Spoliation: Burden of Proof — Movant Must Establish That Target Destroyed Evidence While on Notice That the Evidence Were Potentially Relevant to the Dispute

Harfouche v. Wehbe, 2017 U.S. App. LEXIS 24401 (9th Cir. Dec. 1, 2017):

*   This disposition is not appropriate for publication and is not precedent except as provided by Ninth Circuit Rule 36-3.

Appellant Elie Harfouche appeals the district court's orders granting Haifa Wehbe's motion for summary judgment and denying Harfouche's motion for discovery sanctions. We have jurisdiction under 28 U.S.C. § 1291, and we affirm.

1. "We review de novo the district judge's decision to grant summary judgment to determine whether there are any genuine issues of material fact and whether the district judge correctly applied the substantive law." Hazle v. Crofoot, 727 F.3d 983, 990 (9th Cir. 2013); see also Fed. R. Civ. P. 56(a). An issue of material fact [*2]  is "genuine" if "the evidence is such that a reasonable jury could return a verdict for the nonmoving party." Anderson v. Liberty Lobby, Inc., 477 U.S. 242, 248 (1986). As the parties do not argue otherwise, Nevada principles of contract law govern the performance and interpretation of the contract at issue.

The district court did not err in granting Wehbe's motion for summary judgment on Harfouche's breach of contract claim. The parties' contract required Harfouche to "pay all the charges of the . . . entry visas" and "hand [Wehbe] . . . entry visas" for her concert tour of the United States and Canada. The "Subject" of the valid contract addendum stated that singer Ragheb Alame would accompany Wehbe on tour. Harfouche, however, failed to obtain a United States entry visa for Alame. Harfouche's failure to do so defeated the essential purpose of the contract by preventing Alame from entering the United States to perform with Wehbe, and thus constituted a material breach. See 23 Williston on Contracts § 63:3 (4th ed.). The district court properly determined under Nevada law that Harfouche's material breach excused Wehbe's subsequent refusal to perform in the United States. See Las Vegas Sands, LLC v. Nehme, 632 F.3d 526, 536 (9th Cir. 2011); Thornton v. Agassiz Const., Inc., 799 P.2d 1106, 1108 (Nev. 1990) (per curiam).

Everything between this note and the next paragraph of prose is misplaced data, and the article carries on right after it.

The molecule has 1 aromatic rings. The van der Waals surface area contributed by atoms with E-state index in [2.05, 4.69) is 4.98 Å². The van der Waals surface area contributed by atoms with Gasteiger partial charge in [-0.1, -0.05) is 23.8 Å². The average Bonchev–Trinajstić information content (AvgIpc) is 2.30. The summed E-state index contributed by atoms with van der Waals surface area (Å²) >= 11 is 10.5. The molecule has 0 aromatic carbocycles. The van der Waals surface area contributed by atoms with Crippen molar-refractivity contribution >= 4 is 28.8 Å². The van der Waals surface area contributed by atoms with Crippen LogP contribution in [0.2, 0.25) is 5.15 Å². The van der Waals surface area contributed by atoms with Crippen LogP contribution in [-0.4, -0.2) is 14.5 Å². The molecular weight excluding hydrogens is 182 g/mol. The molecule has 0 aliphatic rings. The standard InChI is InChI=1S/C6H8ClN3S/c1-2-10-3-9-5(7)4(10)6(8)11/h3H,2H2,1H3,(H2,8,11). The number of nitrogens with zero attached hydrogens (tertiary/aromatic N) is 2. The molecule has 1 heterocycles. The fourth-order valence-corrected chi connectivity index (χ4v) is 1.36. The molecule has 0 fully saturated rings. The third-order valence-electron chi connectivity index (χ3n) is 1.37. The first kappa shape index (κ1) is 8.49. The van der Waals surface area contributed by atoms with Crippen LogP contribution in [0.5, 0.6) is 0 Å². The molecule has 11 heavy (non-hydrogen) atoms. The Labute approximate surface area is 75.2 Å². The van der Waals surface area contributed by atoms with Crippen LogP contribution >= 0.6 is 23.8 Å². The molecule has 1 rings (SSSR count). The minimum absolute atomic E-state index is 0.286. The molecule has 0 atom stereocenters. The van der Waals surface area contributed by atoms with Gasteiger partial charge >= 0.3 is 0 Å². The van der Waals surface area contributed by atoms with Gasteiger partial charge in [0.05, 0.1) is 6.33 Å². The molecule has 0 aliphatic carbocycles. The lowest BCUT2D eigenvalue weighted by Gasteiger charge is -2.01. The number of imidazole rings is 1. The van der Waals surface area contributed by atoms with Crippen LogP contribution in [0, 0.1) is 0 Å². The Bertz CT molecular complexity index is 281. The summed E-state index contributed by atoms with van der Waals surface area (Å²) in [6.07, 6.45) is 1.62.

2. As the party moving for discovery sanctions, Harfouche [*3]  "had the burden of establishing spoliation by demonstrating that [Wehbe] destroyed documents and had some notice that the documents were potentially relevant to the litigation before they were destroyed." Ryan v. Editions Ltd. W., Inc., 786 F.3d 754, 766 (9th Cir. 2015) (internal quotation marks omitted). "We review a district court's denial of a motion for sanctions based on spoliation of evidence for abuse of discretion," id. at 759, and we review underlying factual findings for clear error, Leon v. IDX Sys. Corp., 464 F.3d 951, 958 (9th Cir. 2006).

Harfouche argues that Wehbe despoiled evidence when her assistant deleted documents in her possession after the failed United States concert tour but prior to litigation. Harfouche, however, has not demonstrated that Wehbe's assistant destroyed any documents relevant to the instant litigation. Furthermore, there is no evidence that Wehbe was on notice of litigation when her assistant deleted the documents in her possession. Because Harfouche has not carried his burden of establishing spoliation, the district court did not abuse its discretion in declining to impose discovery sanctions.

AFFIRMED.

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